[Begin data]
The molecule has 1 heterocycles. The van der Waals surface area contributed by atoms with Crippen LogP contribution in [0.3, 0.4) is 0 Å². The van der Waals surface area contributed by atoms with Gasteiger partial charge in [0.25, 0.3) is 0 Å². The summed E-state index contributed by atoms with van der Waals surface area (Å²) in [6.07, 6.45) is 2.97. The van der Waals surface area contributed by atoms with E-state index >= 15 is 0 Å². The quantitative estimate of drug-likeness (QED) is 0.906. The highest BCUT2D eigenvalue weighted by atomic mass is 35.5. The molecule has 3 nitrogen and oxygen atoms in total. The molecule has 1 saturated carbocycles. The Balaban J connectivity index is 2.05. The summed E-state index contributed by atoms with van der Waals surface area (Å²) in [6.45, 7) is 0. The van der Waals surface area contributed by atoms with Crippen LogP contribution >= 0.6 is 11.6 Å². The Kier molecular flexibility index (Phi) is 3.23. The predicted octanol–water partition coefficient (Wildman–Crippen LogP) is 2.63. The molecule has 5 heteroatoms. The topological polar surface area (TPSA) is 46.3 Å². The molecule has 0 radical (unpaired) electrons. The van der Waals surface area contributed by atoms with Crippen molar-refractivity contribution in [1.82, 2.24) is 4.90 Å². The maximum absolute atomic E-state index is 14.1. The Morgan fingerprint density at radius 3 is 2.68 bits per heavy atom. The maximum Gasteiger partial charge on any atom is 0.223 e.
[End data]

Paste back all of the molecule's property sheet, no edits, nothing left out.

The molecule has 1 heterocycles. The van der Waals surface area contributed by atoms with Crippen LogP contribution in [0.3, 0.4) is 0 Å². The van der Waals surface area contributed by atoms with Gasteiger partial charge in [0.25, 0.3) is 0 Å². The summed E-state index contributed by atoms with van der Waals surface area (Å²) in [6.07, 6.45) is 2.97. The van der Waals surface area contributed by atoms with E-state index >= 15 is 0 Å². The quantitative estimate of drug-likeness (QED) is 0.906. The highest BCUT2D eigenvalue weighted by atomic mass is 35.5. The molecule has 3 nitrogen and oxygen atoms in total. The molecule has 1 saturated carbocycles. The Balaban J connectivity index is 2.05. The summed E-state index contributed by atoms with van der Waals surface area (Å²) in [6.45, 7) is 0. The van der Waals surface area contributed by atoms with Crippen LogP contribution >= 0.6 is 11.6 Å². The Kier molecular flexibility index (Phi) is 3.23. The predicted octanol–water partition coefficient (Wildman–Crippen LogP) is 2.63. The molecule has 5 heteroatoms. The topological polar surface area (TPSA) is 46.3 Å². The molecule has 0 radical (unpaired) electrons. The van der Waals surface area contributed by atoms with Crippen molar-refractivity contribution in [1.82, 2.24) is 4.90 Å². The maximum absolute atomic E-state index is 14.1. The Morgan fingerprint density at radius 3 is 2.68 bits per heavy atom. The maximum Gasteiger partial charge on any atom is 0.223 e.